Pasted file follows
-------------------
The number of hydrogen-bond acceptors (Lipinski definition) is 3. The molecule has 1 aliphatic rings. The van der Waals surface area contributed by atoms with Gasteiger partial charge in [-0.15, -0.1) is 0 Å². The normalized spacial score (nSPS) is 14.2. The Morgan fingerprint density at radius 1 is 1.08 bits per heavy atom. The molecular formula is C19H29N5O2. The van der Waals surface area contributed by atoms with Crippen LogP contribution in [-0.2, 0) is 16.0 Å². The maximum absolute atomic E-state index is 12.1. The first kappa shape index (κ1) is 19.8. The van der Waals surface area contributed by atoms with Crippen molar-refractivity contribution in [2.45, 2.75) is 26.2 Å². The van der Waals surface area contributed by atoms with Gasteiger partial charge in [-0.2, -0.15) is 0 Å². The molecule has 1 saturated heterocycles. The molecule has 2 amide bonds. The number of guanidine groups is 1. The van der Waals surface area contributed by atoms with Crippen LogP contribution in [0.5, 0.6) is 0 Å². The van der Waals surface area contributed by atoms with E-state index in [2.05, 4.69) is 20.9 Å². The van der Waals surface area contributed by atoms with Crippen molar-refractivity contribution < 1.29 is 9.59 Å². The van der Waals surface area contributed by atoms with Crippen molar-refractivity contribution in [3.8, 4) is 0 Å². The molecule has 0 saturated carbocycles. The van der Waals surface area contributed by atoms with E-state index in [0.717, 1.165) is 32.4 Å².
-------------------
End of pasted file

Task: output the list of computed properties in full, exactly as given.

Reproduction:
The number of hydrogen-bond acceptors (Lipinski definition) is 3. The molecule has 1 aliphatic rings. The van der Waals surface area contributed by atoms with Gasteiger partial charge in [-0.15, -0.1) is 0 Å². The normalized spacial score (nSPS) is 14.2. The Morgan fingerprint density at radius 1 is 1.08 bits per heavy atom. The molecular formula is C19H29N5O2. The van der Waals surface area contributed by atoms with Crippen LogP contribution in [-0.2, 0) is 16.0 Å². The maximum absolute atomic E-state index is 12.1. The first kappa shape index (κ1) is 19.8. The van der Waals surface area contributed by atoms with Crippen molar-refractivity contribution in [2.45, 2.75) is 26.2 Å². The van der Waals surface area contributed by atoms with Gasteiger partial charge in [-0.2, -0.15) is 0 Å². The molecule has 1 saturated heterocycles. The molecule has 2 amide bonds. The number of guanidine groups is 1. The van der Waals surface area contributed by atoms with Crippen LogP contribution in [0.5, 0.6) is 0 Å². The van der Waals surface area contributed by atoms with E-state index in [2.05, 4.69) is 20.9 Å². The van der Waals surface area contributed by atoms with Crippen molar-refractivity contribution < 1.29 is 9.59 Å². The van der Waals surface area contributed by atoms with Crippen molar-refractivity contribution in [3.8, 4) is 0 Å². The molecule has 0 saturated carbocycles. The van der Waals surface area contributed by atoms with E-state index in [0.717, 1.165) is 32.4 Å².